I have had discussions with the Director of Public Prosecutions on a range of criminal matters and will continue to do so as and when issues arise. Rape is one of the most serious and damaging of all crimes, and I support the current work that the Crown Prosecution Service is undertaking with other agencies to improve the way in which prosecutions are conducted and victims are treated in such cases. If there are to be any changes to the law or procedure in respect of rape trials—for example, the introduction of anonymity for defendants in such cases—as my right hon. and learned Friend the Lord Chancellor made clear last week, they will take place only after the issues involved have been fully researched and debated. The views of all those with relevant knowledge and expertise, including the Director of Public Prosecutions, will be fully taken into account.
Victims of rape need to feel confident that those accused of rape will be treated as serious offenders. Does the Attorney-General agree that extending anonymity to those defendants will stop victims coming forward and send a signal that it will be difficult to accuse people?
I do not think that it will in any way lessen the seriousness of the matter; on the contrary, it will emphasise the seriousness. The hon. Gentleman should bear in mind that anonymity for defendants in rape cases existed between 1976 and 1988. Indeed, I defended rape cases over that period and saw that trials were conducted without difficulty and with no lessening of the gravity of the offence. However, such matters can and will be debated, and if they are debated with a proper emphasis on detail, I believe that we will reach the right solutions.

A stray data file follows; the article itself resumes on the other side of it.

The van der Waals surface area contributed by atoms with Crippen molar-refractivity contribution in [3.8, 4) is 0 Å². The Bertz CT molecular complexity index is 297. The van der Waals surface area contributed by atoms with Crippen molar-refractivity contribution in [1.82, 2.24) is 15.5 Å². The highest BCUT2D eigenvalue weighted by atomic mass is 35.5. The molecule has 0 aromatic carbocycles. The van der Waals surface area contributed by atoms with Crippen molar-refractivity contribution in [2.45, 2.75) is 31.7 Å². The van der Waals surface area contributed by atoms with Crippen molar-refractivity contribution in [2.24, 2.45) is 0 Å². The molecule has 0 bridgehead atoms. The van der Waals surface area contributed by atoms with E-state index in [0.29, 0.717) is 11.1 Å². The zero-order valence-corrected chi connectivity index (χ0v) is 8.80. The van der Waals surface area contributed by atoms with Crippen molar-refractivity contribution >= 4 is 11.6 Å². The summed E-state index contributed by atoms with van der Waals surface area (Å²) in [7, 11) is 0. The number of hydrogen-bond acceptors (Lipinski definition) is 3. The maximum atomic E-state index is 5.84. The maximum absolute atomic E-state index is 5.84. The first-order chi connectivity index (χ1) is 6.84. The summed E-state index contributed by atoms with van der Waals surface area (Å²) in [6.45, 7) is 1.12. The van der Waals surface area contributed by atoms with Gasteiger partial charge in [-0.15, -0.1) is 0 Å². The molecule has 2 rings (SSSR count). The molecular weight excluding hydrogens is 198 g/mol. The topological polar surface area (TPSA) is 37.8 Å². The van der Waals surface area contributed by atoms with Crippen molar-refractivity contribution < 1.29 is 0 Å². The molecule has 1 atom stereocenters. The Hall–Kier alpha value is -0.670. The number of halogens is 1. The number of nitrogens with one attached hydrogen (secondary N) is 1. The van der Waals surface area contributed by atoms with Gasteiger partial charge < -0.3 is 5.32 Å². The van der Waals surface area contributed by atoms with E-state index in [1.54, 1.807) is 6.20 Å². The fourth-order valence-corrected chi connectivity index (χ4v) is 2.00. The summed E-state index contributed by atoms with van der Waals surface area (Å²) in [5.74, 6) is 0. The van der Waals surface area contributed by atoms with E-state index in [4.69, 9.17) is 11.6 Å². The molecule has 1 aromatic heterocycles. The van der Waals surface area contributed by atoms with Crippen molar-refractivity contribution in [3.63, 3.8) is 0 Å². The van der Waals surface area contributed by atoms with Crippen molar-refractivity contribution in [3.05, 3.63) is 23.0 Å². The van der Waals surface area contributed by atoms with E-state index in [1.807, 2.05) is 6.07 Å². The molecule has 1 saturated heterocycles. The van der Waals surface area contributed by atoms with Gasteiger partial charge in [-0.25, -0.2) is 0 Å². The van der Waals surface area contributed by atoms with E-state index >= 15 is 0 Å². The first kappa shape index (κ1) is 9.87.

If we go down the road of balancing victim anonymity with anonymity for the person accused, is not the important consideration that if the prosecution has good reason to believe that evidence will be brought to light if the identity is known, it should be possible to waive anonymity?
Yes; my right hon. Friend makes an important point. I have no doubt that that issue is one of those that can be examined. It is worth bearing in mind that the existing anonymity for complainants has the consequence, for example, that there are occasions when a history of false complaints made to someone other than the police does not come to light before a trial takes place. However, that has not been put forward as an argument for removing anonymity for complainant victims. He is correct, however, that such matters can all be looked at properly when we examine this area of the law.
May I begin by welcoming the right hon. and learned Gentleman and the Solicitor-General to their posts—it must be like going back to chambers? I also thank the right hon. and learned Gentleman for the kind words about his predecessors that he set out at the beginning of Question Time, which were gratefully received by Labour Members.
There has been a lot of confusion about this area of policy. The right hon. and learned Gentleman has, like several of his colleagues, spoken about the matter as if we were conducting a debate, but I remind him that the coalition agreement states that anonymity will be extended to defendants in rape cases. Will he lead the Government from the front by admitting that they have got this wrong, accepting that they have made a mistake and dropping this disastrous and retrograde policy?
I am grateful for the hon. Lady’s welcome; indeed, I welcome her to her role of shadowing the Law Officers in the House. She will be aware that my role is to provide legal advice about policy decisions made by the Government, and she can be reassured that I will ensure that exactly that happens.
As for this policy, my right hon. and learned Friend the Lord Chancellor made it clear when answering questions last week that he wished to engage in a debate to examine this procedure and area of the law, which have caused concern. That is exactly what I invite the House to do, in the spirit in which such debate should be conducted.